Book cover: The World Without Us by Alan Weisman, copyright 2007.
history reading

“Nobility is expensive, nonproductive, and parasitic”

I checked my first book out of our new-to-us public library a couple of months ago. It was “The World Without Us” by Alan Weisman, a very good book, whose title accurately describes its contents (what would happen to nature and the human-built environment if humans were suddenly gone), but it took me foooooorever to read. I’ve been too busy moving stuff into the household and painting and such. Truth be told, I’ve also gotten into the habit of constantly reading short items on my phone, which takes time away from reading books.

Book cover: The World Without Us by Alan Weisman, copyright 2007.
Book cover: The World Without Us by Alan Weisman, copyright 2007.

Thank goodness the library kept automatically renewing the book until I was done with it. One of the most striking sentences came near the end of the book. Weisman quotes Arthur Demarest, an archaeologist of Mayan civilization, regarding the sudden collapse of Mayan society after about 1,600 years of relatively peaceful existence. (pg. 285-287)

“Society had evolved too many elites, all demanding exotic baubles.” (pg. 290)

I’m going to keep going with the rest of the paragraph, which ends in the statement that so caught my attention.

“He [Demarest] describes a culture wobbling under the weight of an excess of nobles, all needing quetzal feathers, jade, obsidian, fine chert, custom polychrome, fancy corbeled roofs, and animal furs. Nobility is expensive, nonproductive, and parasitic, siphoning away too much of society’s energy to satisfy its frivolous cravings.” (pg. 290, emphasis mine)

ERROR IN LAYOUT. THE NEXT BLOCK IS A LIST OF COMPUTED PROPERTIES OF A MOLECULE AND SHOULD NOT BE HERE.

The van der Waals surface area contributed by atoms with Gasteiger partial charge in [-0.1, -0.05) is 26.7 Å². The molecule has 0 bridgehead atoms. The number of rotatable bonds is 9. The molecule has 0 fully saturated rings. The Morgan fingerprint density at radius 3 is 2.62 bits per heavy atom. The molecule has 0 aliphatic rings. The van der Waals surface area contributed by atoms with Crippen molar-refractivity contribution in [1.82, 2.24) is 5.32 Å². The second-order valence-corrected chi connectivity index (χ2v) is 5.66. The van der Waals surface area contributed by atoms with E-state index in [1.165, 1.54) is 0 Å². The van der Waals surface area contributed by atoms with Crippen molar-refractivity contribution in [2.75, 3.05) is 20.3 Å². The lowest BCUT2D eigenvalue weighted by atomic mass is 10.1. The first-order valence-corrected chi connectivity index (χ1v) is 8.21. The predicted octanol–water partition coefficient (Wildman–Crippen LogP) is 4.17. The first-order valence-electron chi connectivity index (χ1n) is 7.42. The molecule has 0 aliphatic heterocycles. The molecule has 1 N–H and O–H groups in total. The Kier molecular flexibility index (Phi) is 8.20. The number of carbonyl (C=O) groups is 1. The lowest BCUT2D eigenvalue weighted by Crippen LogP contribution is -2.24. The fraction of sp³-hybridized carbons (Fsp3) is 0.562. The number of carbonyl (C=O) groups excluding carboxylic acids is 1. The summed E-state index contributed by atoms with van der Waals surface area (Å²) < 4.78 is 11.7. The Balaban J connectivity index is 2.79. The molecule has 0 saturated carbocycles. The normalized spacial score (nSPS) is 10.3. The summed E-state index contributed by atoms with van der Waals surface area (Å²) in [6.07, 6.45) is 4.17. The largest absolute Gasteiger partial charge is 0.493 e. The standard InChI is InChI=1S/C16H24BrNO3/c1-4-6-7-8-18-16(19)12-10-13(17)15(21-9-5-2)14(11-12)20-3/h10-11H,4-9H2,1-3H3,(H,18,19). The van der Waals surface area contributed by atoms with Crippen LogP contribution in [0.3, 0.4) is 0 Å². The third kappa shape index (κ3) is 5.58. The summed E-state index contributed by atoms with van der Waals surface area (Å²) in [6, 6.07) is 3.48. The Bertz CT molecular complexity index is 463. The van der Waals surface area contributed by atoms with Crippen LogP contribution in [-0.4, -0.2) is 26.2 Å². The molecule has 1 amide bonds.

What struck me is how much this describes what we are seeing in current day United States civilization and in other countries around the world, with monopolies, duopolies, and wealthy autocrats demanding more and more resources and power from the majority of citizens and from the earth itself. They won’t be satisfied until they crush democracy, ruin the lives of the impoverished (which is most of us), and turn Earth into an ashen hellscape. Which is why some of them, like Elon Musk and Jeff Bezos, are trying to figure out how to leave this planet and find new places to conquer.

Rather than appreciate and preserve what we have right here, they are engaging in expensive, marginally productive, and parasitic activities to satisfy their own frivolous cravings. What if they put their money (money scavenged off the productivity of others) toward solving climate change? Granted, Musk is the head of Tesla, where his employees build electric cars, but he could have used the $44 billion he spent on dismantling Twitter for something far more productive.

In confirming how much Musk spent to buy Twitter, I found an item on National Public Radio that indicates other people are paying for a chunk of that purchase, thus illustrating the parasitic aspect of nobility. []

The heartening point of the book, though maybe not heartening from the perspective of the Mayan people or any other civilization that has disappeared, is that Earth tends to rebound pretty quickly once an area is cleared of humans, making no distinction between the noble and the humble.

If only we could figure out how not to let the desire to become nobility take hold in our society, where it inevitably becomes a force of destruction.

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